Did Time Warner Cable Ante Up to LIN TV?


Even though Time Warner Cable and LIN TV finally reached a new retransmission-consent deal Wednesday  that brought an end to a month-long station blackout, the $64,000 question remains: Is the cable operator paying cash license fees for the broadcaster’s TV stations? And if so, how much?

“That’s obviously the big question,” said Pali Research analyst Rich Greenfield.

Representatives for Time Warner Cable, the nation’s second largest cable company, and LIN TV declined to comment Wednesday on the financial terms of their new contract. There’s a confidentially clause in the pact.

But LIN TV will likely be asked about its new contract with Time Warner Cable when it holds its third-quarter earnings call with Wall Street analysts Thursday morning. The dispute was also settled before the start of the November sweeps.

LIN TV had been seeking for a 30-cent monthly, per-subscriber license fee for its stations, which went off Time Warner’s lineups Oct. 3, affecting 1.5 million cable subscribers. Those signals were restored to Time Warner Wednesday.

Industry speculation was that Time Warner was likely paying a license fee to LIN TV, but not the 30 cents that the broadcaster had sought.

According to LIN TV, the new deal covers analog and digital signals for 17 TV stations: the 15 carried by Time Warner Cable and Bright House Networks, whose old deals expired Oct. 2 and were pulled; and two stations in Norfolk, Va., whose deals are due to expire at the end of the year.

When Time Warner’s old retransmission-consent deal with LIN TV expired, the broadcaster pulled 15 stations off Time Warner Cable and Bright House Networks systems in Austin, Texas; Buffalo, N.Y.; Columbus, Ohio; Dayton, Ohio; Fort Wayne, Ind.; Green Bay, Wis.; Indianapolis; Mobile, Ala.; Springfield, Mass.; Terre Haute, Ind.; and Toledo, Ohio.

The dispute involved three LIN TV stations that Bright House carries in Indianapolis and two it carries in Mobile.

“We are pleased to come to an agreement that will return programming to our customers,” Melinda Witmer, Time Warner’s chief programming officer, said in a prepared statement. “We thank our customers for their continued patience and support as we worked to resolve this issue.”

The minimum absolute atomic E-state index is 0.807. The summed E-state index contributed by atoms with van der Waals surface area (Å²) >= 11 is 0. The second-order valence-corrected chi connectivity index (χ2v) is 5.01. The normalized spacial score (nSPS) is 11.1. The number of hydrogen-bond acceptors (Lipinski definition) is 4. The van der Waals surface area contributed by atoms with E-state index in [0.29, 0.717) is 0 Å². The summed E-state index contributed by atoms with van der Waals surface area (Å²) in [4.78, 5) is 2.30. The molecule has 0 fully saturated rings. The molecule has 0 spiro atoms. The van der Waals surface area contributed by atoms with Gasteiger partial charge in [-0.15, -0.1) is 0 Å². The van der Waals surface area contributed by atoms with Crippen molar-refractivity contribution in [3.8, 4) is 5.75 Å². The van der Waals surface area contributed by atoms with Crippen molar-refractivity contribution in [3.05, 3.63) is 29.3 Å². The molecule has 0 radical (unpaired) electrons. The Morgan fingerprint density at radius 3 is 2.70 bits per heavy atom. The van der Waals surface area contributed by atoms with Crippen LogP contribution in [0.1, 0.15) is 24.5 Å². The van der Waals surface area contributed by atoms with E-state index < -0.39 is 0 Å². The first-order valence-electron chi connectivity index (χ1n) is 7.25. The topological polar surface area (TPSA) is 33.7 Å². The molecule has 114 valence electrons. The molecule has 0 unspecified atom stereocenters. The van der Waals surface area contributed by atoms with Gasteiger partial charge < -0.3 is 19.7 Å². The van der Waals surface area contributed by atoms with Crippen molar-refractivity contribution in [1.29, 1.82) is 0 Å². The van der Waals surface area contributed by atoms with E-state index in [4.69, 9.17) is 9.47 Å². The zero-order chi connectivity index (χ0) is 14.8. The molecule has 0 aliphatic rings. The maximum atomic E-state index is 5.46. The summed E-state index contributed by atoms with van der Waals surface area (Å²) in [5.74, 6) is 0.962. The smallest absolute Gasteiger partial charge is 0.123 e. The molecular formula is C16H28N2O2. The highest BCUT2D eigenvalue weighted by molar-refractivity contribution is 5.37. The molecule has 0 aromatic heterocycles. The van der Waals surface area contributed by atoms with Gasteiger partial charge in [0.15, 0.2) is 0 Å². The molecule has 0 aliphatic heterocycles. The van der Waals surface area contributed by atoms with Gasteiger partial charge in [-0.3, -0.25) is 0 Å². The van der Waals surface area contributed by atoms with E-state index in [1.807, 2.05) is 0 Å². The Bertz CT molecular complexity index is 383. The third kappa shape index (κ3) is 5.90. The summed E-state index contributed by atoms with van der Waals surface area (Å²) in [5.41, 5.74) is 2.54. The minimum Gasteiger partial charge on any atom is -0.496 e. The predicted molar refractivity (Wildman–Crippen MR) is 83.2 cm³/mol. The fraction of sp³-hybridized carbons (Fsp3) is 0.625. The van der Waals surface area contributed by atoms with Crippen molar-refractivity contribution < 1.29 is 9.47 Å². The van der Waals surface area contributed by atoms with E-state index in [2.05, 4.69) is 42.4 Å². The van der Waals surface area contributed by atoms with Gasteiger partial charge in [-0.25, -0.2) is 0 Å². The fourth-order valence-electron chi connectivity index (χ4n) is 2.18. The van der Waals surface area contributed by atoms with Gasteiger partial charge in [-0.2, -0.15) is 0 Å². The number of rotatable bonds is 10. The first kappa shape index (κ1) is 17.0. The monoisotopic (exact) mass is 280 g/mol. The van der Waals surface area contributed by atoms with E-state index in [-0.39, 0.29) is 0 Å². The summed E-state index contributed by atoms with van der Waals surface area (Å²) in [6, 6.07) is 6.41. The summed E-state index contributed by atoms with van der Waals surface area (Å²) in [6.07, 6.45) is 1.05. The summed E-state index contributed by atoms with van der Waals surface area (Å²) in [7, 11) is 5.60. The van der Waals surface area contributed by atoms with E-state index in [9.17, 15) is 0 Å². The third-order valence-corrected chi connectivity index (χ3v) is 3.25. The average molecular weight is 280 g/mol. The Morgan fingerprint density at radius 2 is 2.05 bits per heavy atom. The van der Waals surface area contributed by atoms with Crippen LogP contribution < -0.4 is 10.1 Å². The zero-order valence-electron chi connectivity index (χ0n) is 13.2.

A Bright House spokeswoman said, “Obviously, we’re glad that it’s finished and they’re (the stations) back on.”

Throughout the dispute, Time Warner Cable had balked at the notion of paying what LIN TV characterized as a penny a day in license fees for the broadcaster’s stations.

“We are pleased to have reached a fair market agreement with Time Warner Cable,” LIN TV president and CEO Vincent Sadusky said in the broadcaster’s press release on the new deal. “This agreement, which represents a mutually acceptable economic agreement between the parties, is further indication of the value of our television stations. We thank our viewers and our advertisers for their tremendous support throughout these negotiations.”

In a report earlier this month, Greenfield estimated that if LIN TV got the license fee it was initially seeking, the 30 cents a month per subscriber, it would cost Time Warner Cable $10 million annually.

Greenfield had also noted that Time Warner Cable was about to enter into first-time retransmission-consent talks with Univision, which has said it wants $1 license fees for its stations.

The analyst then added that the cable operator would soon be entering carriage negotiations with Fox Cable Networks, including its regional sports networks; NBC Universal, for both its cable and broadcast outlets; and Discovery Communications.